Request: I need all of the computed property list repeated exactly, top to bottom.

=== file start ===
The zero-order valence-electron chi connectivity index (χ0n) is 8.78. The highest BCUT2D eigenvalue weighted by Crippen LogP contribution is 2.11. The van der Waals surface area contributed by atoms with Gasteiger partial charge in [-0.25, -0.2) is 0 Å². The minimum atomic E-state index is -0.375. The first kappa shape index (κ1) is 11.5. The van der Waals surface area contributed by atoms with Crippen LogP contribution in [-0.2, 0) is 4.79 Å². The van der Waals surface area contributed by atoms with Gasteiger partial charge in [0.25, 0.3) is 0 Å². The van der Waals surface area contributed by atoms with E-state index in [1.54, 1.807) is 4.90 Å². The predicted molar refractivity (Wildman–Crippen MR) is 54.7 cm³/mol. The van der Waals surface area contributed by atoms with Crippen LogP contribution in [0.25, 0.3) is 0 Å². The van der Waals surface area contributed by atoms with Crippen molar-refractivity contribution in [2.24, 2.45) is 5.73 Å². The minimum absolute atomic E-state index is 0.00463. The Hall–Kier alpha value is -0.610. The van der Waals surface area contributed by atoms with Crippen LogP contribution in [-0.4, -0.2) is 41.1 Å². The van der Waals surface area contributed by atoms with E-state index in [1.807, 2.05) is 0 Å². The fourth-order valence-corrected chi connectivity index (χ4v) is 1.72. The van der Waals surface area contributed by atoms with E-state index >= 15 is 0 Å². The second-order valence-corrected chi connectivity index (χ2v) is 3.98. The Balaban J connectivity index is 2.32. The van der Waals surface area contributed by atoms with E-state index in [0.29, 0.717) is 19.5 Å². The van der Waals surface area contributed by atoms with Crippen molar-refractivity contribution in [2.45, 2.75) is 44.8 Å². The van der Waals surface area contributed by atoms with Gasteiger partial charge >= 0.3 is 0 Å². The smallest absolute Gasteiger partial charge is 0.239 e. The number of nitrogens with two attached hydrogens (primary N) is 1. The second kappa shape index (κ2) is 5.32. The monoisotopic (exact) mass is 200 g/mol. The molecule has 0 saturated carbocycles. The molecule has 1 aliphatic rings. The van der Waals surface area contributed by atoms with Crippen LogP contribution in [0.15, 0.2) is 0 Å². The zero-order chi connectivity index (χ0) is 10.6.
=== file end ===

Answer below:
The zero-order valence-electron chi connectivity index (χ0n) is 8.78. The highest BCUT2D eigenvalue weighted by Crippen LogP contribution is 2.11. The van der Waals surface area contributed by atoms with Gasteiger partial charge in [-0.25, -0.2) is 0 Å². The minimum atomic E-state index is -0.375. The first kappa shape index (κ1) is 11.5. The van der Waals surface area contributed by atoms with Crippen LogP contribution in [-0.2, 0) is 4.79 Å². The van der Waals surface area contributed by atoms with Gasteiger partial charge in [0.25, 0.3) is 0 Å². The van der Waals surface area contributed by atoms with E-state index in [1.54, 1.807) is 4.90 Å². The predicted molar refractivity (Wildman–Crippen MR) is 54.7 cm³/mol. The van der Waals surface area contributed by atoms with Crippen LogP contribution in [0.25, 0.3) is 0 Å². The van der Waals surface area contributed by atoms with Crippen molar-refractivity contribution in [2.24, 2.45) is 5.73 Å². The minimum absolute atomic E-state index is 0.00463. The Hall–Kier alpha value is -0.610. The van der Waals surface area contributed by atoms with Crippen LogP contribution in [-0.4, -0.2) is 41.1 Å². The van der Waals surface area contributed by atoms with E-state index in [1.807, 2.05) is 0 Å². The fourth-order valence-corrected chi connectivity index (χ4v) is 1.72. The van der Waals surface area contributed by atoms with E-state index >= 15 is 0 Å². The second-order valence-corrected chi connectivity index (χ2v) is 3.98. The Balaban J connectivity index is 2.32. The van der Waals surface area contributed by atoms with E-state index in [0.29, 0.717) is 19.5 Å². The van der Waals surface area contributed by atoms with Crippen molar-refractivity contribution in [2.45, 2.75) is 44.8 Å². The van der Waals surface area contributed by atoms with Gasteiger partial charge >= 0.3 is 0 Å². The smallest absolute Gasteiger partial charge is 0.239 e. The number of nitrogens with two attached hydrogens (primary N) is 1. The second kappa shape index (κ2) is 5.32. The monoisotopic (exact) mass is 200 g/mol. The molecule has 0 saturated carbocycles. The molecule has 1 aliphatic rings. The van der Waals surface area contributed by atoms with Crippen LogP contribution in [0.15, 0.2) is 0 Å². The zero-order chi connectivity index (χ0) is 10.6.